Recreating Classic Cars with CAD: Tucker Torpedo Project Update

It’s been awhile since the last blog and much has been accomplished on the Torpedo. Here’s an update on those accomplishments. If you want to start reading from the beginning, or any of the others you can navigate here:

Part 1  Part 2   Part 3   Part 4   Part 5   Part 6   Part 7  Part 8  Part 9  Part 10

I live in a car lover’s Dreamland in Pennsylvania. Every weekend from April to November you can find a car show to attend or cruise at a local ice cream shop during the week to check out cool cars. I recently attended a Cars and Coffee event at Steel Stacks in Bethlehem, PA. Once a month during the summer, Steel Stacks hosts a show so you can show off your car along with a couple of hundred of fellow enthusiasts.

This particular Cars and Coffee was special for two reasons. First, Rob Ida and Sean Tucker were in attendance with Jack Kiely’s Twin Turbo Tucker ’48, which Rob built. Second, the Tucker was introduced 70 years ago and the Frank Banko Cinema Theater played the movie: Tucker: The Man and His Dream that was released 30 years ago. I saw the movie when it first came out and needed a re-fresh to remind me of the vision Preston Tucker had, his work ethic which didn’t perceive obstacles, and the love he had for his family, friends, and employees. If you haven’t seen the movie, check it out on YouTube.

Steel Stacks is a very cool place in Bethlehem, PA. It’s comprised of the remnants of the Bethlehem Steel Corp. blast furnaces that produced steel for many historical engineering accomplishments like the Empire State Building and the Golden Gate Bridge. During World War II it supplied steel used in building 1,127 ships, thousands of airplanes, cannons, and artillery. Maybe some of the Bethlehem Steel ended up in in the Tuckers.

If you’re like me and attracted to our heavy industrial past here in the U.S., this is a place you have to visit. Working for SOLIDWORKS I get to visit many customers and experience firsthand what they do and how they do it. This feeds my desire to know how things are made. Steel Stacks is that kind of place where I can imagine the noise, the heat, the environment around me and make me wonder what it was like to work there. It was a dangerous place to work so my hats off to the men and women who did the work.

What impresses me most is the size of these industrial facilities. They cover thousands of acres, have massive machinery with what seems like unlimited power, devour mass quantities of raw materials and employ tens of thousands of people in order to make the whole place work. The Ford Motor Company’s River Rouge Plant in its day should have been considered the 8th Wonder of the World. It was a massive factory complex capable of producing a car by introducing raw material in one end and a completed car exited the other end. YouTube has some great videos on the River Rouge Plant.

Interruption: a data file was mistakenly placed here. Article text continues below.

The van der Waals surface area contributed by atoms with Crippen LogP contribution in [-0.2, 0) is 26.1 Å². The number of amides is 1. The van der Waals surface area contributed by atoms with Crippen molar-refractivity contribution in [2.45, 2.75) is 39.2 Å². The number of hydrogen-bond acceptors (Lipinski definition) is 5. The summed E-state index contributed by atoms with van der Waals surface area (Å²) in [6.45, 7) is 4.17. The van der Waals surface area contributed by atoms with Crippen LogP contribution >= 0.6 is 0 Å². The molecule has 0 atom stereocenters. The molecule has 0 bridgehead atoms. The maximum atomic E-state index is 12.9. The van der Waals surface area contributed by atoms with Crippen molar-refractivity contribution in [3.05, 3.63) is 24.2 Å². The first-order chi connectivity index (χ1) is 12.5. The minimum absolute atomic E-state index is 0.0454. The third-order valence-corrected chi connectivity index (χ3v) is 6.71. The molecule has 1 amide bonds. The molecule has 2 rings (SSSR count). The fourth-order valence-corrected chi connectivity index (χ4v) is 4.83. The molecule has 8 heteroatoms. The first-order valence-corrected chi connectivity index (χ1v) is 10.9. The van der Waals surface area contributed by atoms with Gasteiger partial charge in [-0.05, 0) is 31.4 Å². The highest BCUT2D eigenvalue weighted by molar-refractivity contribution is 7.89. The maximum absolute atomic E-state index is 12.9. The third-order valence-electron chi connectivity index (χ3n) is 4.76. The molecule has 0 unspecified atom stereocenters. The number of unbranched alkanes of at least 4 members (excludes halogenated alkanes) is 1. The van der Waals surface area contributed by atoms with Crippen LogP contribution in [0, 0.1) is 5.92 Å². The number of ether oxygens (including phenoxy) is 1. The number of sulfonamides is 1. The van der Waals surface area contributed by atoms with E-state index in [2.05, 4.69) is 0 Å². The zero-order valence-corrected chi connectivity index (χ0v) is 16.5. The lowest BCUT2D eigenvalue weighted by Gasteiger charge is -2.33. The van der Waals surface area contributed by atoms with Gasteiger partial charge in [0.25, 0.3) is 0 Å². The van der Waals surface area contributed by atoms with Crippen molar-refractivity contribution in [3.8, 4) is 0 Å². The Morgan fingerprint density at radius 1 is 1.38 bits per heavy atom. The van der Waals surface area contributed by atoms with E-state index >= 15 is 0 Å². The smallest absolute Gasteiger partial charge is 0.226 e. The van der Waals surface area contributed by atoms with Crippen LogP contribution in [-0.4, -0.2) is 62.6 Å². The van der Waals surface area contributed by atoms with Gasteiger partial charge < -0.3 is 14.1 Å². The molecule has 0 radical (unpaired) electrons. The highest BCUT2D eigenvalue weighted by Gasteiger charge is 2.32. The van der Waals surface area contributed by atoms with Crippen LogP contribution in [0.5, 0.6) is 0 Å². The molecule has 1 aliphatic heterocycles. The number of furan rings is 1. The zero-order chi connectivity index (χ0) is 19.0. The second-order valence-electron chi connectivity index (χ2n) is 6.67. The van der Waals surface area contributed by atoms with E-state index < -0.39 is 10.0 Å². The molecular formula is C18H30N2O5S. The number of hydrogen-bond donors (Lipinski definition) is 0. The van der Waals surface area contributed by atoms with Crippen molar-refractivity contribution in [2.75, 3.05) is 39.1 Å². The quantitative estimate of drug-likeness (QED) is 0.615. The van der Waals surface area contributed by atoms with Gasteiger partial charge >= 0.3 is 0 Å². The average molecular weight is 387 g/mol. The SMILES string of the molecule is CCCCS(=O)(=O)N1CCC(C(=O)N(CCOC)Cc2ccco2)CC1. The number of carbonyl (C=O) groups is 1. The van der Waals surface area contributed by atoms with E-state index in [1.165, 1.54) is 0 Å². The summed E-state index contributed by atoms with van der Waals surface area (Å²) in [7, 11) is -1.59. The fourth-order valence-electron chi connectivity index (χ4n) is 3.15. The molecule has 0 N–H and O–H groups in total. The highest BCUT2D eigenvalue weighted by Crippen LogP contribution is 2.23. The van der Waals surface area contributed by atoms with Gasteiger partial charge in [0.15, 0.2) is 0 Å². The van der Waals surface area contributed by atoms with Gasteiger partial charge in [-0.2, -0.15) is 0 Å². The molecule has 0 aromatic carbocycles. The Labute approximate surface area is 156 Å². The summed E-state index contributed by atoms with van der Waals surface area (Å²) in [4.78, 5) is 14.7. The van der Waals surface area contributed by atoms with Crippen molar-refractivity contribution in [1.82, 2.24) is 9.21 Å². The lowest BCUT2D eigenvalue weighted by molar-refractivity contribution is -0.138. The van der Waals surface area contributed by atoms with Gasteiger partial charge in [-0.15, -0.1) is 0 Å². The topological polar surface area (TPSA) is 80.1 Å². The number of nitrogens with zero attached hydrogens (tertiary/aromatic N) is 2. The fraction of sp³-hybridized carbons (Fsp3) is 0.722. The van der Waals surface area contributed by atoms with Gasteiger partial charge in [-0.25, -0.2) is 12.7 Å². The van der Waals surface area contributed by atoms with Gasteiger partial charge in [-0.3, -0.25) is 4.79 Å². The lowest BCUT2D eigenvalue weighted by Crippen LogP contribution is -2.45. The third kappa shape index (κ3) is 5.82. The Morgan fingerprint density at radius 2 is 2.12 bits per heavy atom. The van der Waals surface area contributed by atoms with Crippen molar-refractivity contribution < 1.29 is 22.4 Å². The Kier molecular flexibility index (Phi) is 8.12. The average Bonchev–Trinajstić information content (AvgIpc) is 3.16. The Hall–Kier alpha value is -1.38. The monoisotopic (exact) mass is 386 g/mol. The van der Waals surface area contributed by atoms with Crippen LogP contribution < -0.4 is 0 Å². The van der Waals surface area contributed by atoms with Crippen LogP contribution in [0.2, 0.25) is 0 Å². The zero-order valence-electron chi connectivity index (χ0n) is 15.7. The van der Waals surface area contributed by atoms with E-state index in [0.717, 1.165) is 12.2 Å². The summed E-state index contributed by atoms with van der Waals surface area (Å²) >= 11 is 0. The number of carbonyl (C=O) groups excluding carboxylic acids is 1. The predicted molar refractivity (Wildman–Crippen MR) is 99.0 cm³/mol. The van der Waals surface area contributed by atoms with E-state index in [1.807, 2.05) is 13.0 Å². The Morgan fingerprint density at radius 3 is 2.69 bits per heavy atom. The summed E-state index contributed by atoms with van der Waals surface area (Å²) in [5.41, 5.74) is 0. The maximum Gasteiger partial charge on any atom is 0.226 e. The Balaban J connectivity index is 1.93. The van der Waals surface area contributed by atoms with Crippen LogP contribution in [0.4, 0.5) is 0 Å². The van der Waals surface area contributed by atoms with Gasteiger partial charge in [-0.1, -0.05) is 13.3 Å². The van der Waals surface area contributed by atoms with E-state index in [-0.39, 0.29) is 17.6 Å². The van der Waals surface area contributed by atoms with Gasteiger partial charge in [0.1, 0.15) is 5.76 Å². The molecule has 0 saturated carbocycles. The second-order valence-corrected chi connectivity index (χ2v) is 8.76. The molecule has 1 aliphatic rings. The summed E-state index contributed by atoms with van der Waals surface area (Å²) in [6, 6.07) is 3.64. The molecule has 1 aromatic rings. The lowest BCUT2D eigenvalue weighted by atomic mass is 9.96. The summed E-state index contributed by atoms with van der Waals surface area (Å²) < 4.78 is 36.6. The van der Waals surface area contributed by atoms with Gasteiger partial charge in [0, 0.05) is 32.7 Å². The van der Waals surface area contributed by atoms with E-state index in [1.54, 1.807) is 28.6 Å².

As I said, this year is the 70th anniversary of the Tucker ’48. The World Premier of the Tucker Motor Company was on June 19, 1947. Preston Tucker introduced the world to his dream car. Since that time his cars have been sought out and added to numerous car collections. Here in PA at the AACM in Hershey, PA you can find a very impressive Tucker display complete with a replica showroom as seen here.

To celebrate the 70th anniversary, Pebble Beach Concours d’Elegance is featuring the Tucker. Pebble Beach is an invitation-only event and only the best of the best are invited. Rob Ida is invited and will bring two Tucker ‘48’s to the Concours. One is Jack Kiely’s twin turbo ’48 and the other will be Howard Kroplick’s original ’48. Rob is in the process of restoring Howard’s ’48 and just finished painting it to the original color of Adante Green.

As I’ve said before Rob’s attention to detail has no bounds. For instance, he made sure the etchings on the window glass were accurate as you can see here, and the fabric edging on the windows visors is correct also.

Rob and his team have a lot of work to do before Pebble Beach but as always they come through and when finished, the car will look better than new. Here it’s just about completely re-assembled.

Between working on Howard’s restoration project and other projects Rob has been working on the Torpedo. When I was at the shop last he was working on the front fenders. As a reminder the front fenders will turn with the steering wheel. Here’s a close up of the fender support and turning mechanism.

Most of the body skins are complete as seen here in this rear end picture. Rob is even working on making the templates for the glass.

And work has started on the packaging of the Porsche electronics. All this stuff will be hidden from view when completed.

The next blog will report back on how the Tuckers did at the Pebble Beach Concours d’Elegance.

 

Mike Sabocheck
Senior Area Technical Manager, SOLIDWORKS, NA East